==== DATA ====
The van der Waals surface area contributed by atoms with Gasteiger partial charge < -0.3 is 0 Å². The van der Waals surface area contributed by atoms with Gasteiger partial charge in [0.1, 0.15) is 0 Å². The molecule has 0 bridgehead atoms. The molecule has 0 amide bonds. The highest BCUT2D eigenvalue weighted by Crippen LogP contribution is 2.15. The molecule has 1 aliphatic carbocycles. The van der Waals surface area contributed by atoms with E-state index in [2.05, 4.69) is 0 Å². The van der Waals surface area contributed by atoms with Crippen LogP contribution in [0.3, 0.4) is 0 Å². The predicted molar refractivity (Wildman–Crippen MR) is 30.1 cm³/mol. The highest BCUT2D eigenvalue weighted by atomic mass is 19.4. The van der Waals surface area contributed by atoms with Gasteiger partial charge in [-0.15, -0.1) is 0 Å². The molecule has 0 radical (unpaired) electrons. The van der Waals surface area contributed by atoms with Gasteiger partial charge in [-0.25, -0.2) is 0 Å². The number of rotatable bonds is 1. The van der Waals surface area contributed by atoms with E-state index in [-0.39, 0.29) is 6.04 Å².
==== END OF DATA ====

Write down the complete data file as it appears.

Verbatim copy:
The van der Waals surface area contributed by atoms with Gasteiger partial charge < -0.3 is 0 Å². The van der Waals surface area contributed by atoms with Gasteiger partial charge in [0.1, 0.15) is 0 Å². The molecule has 0 bridgehead atoms. The molecule has 0 amide bonds. The highest BCUT2D eigenvalue weighted by Crippen LogP contribution is 2.15. The molecule has 1 aliphatic carbocycles. The van der Waals surface area contributed by atoms with E-state index in [2.05, 4.69) is 0 Å². The van der Waals surface area contributed by atoms with Crippen LogP contribution in [0.3, 0.4) is 0 Å². The predicted molar refractivity (Wildman–Crippen MR) is 30.1 cm³/mol. The highest BCUT2D eigenvalue weighted by atomic mass is 19.4. The van der Waals surface area contributed by atoms with Gasteiger partial charge in [-0.15, -0.1) is 0 Å². The molecule has 0 radical (unpaired) electrons. The van der Waals surface area contributed by atoms with Gasteiger partial charge in [-0.25, -0.2) is 0 Å². The number of rotatable bonds is 1. The van der Waals surface area contributed by atoms with E-state index in [-0.39, 0.29) is 6.04 Å².